While Republicans rallied behind Trump, Democrats pushed back against the GOP’s claims of political interference, without evidence. Some accused the GOP of a departure from its longstanding commitment to “law and order”.

“The FBI director has been appointed by Donald Trump,” House Speaker Nancy Pelosi said.

When asked if the raid could harm Democrats in the November election, she said: “You mean if the Justice Department decides to put in a warrant because they suspect something is warranted, it will have an impact.” have on the elections? No no no no no.”

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Some of Trump’s most outspoken Republican critics have still shied away from hugging the former president. And it was unclear how ordinary Republican voters and independents frustrated by Trump’s divisive leadership might be moved by the new developments.

Former New Jersey governor Chris Christie, a former federal prosecutor and one of several Republicans considering a 2024 presidential bid, noted Tuesday that a federal judge had to sign the injunction.

“The former president is presumed innocent,” Christie said in an interview. “On the other hand, we cannot immediately challenge the prosecution’s motives because they are from a different political party.”

“It is an extraordinary action. And there may well be some pretty extraordinary facts behind it. If there are, they have every right to do it.”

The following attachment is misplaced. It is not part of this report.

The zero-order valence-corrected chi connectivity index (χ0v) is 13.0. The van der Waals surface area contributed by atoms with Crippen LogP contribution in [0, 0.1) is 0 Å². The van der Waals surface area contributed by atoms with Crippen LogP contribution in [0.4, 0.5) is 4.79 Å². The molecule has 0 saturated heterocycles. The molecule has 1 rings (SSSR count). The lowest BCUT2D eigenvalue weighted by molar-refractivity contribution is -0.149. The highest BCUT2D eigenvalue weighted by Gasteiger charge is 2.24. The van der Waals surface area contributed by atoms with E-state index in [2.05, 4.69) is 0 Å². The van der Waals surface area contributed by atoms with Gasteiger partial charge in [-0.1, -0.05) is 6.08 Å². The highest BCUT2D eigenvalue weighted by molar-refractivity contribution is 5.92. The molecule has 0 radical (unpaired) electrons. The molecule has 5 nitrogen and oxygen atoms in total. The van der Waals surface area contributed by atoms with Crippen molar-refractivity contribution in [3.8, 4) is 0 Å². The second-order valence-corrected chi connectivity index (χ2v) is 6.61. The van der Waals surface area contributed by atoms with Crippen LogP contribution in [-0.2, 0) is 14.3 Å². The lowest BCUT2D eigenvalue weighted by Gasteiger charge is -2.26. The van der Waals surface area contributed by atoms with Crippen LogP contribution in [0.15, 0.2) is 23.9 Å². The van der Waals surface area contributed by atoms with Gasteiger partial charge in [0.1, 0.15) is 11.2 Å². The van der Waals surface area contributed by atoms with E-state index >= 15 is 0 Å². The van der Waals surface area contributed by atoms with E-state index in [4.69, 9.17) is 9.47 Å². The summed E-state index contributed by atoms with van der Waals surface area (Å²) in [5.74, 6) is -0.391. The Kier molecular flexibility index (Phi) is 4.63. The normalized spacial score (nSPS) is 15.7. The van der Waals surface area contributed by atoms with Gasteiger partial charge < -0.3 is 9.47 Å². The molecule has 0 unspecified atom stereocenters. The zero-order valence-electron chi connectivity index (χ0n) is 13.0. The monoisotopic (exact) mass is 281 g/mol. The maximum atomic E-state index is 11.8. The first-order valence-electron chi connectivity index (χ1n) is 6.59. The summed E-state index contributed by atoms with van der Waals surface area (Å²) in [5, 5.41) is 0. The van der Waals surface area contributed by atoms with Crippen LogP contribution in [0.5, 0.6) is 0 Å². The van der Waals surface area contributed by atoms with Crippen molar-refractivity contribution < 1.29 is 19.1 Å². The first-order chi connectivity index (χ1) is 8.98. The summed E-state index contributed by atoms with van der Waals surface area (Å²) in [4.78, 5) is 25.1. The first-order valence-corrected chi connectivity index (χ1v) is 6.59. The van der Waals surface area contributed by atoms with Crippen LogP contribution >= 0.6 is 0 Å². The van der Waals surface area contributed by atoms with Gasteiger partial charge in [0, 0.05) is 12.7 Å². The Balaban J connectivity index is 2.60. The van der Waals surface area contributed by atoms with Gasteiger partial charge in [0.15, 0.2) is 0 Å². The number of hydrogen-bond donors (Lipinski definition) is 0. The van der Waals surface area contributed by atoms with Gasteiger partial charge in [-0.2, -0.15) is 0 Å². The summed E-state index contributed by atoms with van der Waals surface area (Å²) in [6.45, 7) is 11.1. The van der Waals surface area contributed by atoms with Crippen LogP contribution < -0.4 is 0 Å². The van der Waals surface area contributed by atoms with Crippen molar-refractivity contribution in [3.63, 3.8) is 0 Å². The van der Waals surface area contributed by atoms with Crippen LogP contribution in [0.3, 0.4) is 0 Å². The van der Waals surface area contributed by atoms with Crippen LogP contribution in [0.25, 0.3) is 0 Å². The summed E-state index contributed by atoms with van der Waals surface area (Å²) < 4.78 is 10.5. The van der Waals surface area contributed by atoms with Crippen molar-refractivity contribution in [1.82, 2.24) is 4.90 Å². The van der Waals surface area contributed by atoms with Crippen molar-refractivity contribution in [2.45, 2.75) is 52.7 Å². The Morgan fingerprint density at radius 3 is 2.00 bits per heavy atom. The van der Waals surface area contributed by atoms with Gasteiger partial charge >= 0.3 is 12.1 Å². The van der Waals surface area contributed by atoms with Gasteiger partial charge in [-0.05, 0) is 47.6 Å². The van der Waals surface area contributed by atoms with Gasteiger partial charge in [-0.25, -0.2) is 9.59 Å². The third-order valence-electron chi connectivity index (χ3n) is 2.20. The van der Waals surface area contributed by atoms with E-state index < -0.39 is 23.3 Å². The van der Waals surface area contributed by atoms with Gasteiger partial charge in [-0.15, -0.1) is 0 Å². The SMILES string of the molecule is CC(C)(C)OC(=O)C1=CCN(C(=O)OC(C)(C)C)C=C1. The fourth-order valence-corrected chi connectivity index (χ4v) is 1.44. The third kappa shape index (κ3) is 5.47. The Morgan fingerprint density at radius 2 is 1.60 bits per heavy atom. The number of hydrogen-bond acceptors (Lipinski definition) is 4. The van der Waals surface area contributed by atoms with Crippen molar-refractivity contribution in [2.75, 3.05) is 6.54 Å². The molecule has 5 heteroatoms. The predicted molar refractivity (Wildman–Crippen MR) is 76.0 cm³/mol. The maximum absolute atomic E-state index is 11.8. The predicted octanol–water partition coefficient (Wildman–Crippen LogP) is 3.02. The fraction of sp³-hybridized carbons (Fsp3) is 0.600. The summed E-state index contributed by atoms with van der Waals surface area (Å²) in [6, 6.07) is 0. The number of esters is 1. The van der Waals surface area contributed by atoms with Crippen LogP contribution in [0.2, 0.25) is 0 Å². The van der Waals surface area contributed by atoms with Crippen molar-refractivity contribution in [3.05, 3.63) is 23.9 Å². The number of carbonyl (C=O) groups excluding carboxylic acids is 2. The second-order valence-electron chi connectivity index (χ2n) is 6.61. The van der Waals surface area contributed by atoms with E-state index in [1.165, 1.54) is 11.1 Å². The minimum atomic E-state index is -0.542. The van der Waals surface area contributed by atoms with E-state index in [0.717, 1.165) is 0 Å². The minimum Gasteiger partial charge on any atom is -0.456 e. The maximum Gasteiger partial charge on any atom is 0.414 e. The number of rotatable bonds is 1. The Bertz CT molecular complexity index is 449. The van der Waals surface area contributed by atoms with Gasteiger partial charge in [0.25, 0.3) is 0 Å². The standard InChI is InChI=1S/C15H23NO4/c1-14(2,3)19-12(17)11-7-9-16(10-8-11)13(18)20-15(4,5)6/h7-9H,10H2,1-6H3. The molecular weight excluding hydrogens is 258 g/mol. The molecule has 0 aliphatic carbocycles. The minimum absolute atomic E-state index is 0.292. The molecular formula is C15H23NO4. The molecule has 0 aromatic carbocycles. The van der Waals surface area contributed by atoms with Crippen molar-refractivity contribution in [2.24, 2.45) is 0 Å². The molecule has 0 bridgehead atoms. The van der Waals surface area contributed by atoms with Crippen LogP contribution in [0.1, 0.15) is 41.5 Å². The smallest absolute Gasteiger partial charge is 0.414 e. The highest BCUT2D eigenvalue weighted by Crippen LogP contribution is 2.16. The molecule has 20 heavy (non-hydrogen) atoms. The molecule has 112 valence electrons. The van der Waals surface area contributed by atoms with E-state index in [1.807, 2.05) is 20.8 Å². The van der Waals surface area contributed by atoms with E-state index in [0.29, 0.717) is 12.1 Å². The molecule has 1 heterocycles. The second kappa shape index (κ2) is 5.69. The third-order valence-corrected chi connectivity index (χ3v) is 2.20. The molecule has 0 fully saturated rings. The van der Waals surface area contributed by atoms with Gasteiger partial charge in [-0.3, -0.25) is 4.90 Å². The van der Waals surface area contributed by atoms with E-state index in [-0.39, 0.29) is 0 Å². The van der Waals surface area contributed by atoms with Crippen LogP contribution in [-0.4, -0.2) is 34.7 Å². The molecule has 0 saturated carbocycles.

And some other Republican officials seemed to express lingering concerns about Trump by not cooperating at all.

The relatively short list of those GOP leaders who remained silent on Tuesday afternoon was led by Senate Majority Leader Mitch McConnell, who has privately encouraged his party to get past Trump. The Kentucky Republican declined to respond when asked to weigh in during a stoppage in his home state, which is reeling from devastating storms.

“I’m here today to talk about the flood and flood recovery,” McConnell said.

But the overwhelming majority — from Republican leader Kevin McCarthy to DeSantis — accused the Biden administration of “arming” the Justice Department and ignoring any potential wrongdoing by Trump.

“The GOP now fully embraces the idea that Trump should indeed be above the law and that Trump 2.0 will be a bonfire of revenge,” wrote Republican commentator Charlie Sykes, a frequent Trump critic.

Former Vice President Mike Pence, who is gearing up for a presidential run of his own, said he shared “the deep concern of millions of Americans” over the search of Trump’s private home.

However, he stopped attacking the FBI. Instead, he said Attorney General Merrick Garland “must fully account to the American people for why this action was taken and to do it immediately.”